According to a new Kaspersky Lab report, 2015 was the year of ransomware, a type of malware that prevents or limits users from accessing their system. Once a device is infected with this type of malware, the malicious app blocks the device with a pop-up window carrying a message that the user has committed illegal actions. In order to unlock the device, the user has to pay a ransom ranging between $12 and $100.
The number of users of Kaspersky Lab mobile products attacked by ransomware increased from 1.1 percent to 3.8 percent between 2014 and 2015. Attacks were registered in 156 counties, with Russia, Germany and Kazakhstan the most hit. The number of ransomware app modifications has increased by 3.5 times, proof that fraudsters are seeing ever more advantage in earning money from users via blackmail. 2016 is likely to see an increase in the complexity of the malware and its modifications, with more geographies targeted.
Nearly half of the top 20 Trojans in 2015 were malicious programs displaying intrusive advertising on mobile devices. The most widespread last year were the Fadeb, Leech, Rootnik, Gorpro and Ztorg Trojans. Fraudsters used every available method to propagate these Trojans, through malicious web-banners, fake games and other legitimate apps published in official application stores. In some cases they were positioned as legitimate software preinstalled by the device vendor.
Some of these apps have the ability to gain super-user access rights or root access. Such rights give attackers an almost unlimited ability to modify information stored on an attacked device. If the installation is successful the malware becomes almost impossible to delete, even after a reboot to factory settings. Mobile malware with the ability to gain root access has been known about since 2011 and last year it was extremely popular among cyber-criminals. This is likely to continue in 2016.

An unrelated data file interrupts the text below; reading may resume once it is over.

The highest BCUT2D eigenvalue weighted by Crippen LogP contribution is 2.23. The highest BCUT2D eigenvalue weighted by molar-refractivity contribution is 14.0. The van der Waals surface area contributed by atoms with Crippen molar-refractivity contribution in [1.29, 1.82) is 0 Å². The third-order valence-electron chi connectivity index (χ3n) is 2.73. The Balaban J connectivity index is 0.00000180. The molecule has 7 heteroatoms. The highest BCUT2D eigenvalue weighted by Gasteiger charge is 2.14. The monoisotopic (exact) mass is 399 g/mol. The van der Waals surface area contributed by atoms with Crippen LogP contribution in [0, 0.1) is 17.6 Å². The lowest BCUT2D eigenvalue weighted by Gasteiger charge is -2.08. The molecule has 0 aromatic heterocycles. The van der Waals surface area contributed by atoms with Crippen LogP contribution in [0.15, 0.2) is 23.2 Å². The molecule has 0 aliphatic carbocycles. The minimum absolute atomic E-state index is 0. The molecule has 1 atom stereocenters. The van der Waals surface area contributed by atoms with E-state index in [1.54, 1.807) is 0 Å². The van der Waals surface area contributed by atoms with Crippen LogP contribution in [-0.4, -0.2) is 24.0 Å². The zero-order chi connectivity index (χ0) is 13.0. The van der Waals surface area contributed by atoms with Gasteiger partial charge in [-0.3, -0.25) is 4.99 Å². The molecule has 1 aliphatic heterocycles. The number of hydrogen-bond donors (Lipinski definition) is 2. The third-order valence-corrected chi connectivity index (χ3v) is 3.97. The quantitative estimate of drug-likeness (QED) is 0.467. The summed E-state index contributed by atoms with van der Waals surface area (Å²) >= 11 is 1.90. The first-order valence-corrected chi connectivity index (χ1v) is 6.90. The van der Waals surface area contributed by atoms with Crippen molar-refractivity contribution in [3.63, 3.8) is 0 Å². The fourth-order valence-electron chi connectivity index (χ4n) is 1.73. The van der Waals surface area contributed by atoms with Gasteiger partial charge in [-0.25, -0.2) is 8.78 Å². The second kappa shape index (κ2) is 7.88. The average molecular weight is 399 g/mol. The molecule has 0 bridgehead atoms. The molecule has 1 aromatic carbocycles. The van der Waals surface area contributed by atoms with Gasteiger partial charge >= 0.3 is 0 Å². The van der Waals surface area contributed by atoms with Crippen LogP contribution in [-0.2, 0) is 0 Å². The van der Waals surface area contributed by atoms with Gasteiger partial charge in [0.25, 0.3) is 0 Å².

However, the scale on which such malware could be utilized grew significantly in 2015. Now cyber-criminal scan attack clients of dozens of banks located in different countries using only one type of malware, while previously they would have used malicious apps that could only attack one or two financial services organisations in just a few countries. An example of a malicious application with multiple targets is the Acecard Trojan, which has tools for attacks against users of several dozen banks and web-services.
“Asmobile devices become more and more functional, cyber criminals have become more and more sophisticated atattacks that attemptto steal money from users. Last year was the year of banking Trojans and ransomware. Adware was widely used to infect devices with more sophisticated malicious programs. We also witnessed growing interest in malware that can gain super-user access on users’ devices.To stay safe do not neglect reliable mobile anti-virus solutions. Bear in mind that prevention of the threat is better than suffering losses after the infection,” advises Roman Unuchek senior malware analyst at Kaspersky Lab USA.
Kaspersky Lab is a global cyber security company founded in 1997. Kaspersky Lab’s deep threat intelligence and security expertise is constantly transforming into security solutions and services to protect businesses, critical infrastructure, governments and consumers around the globe.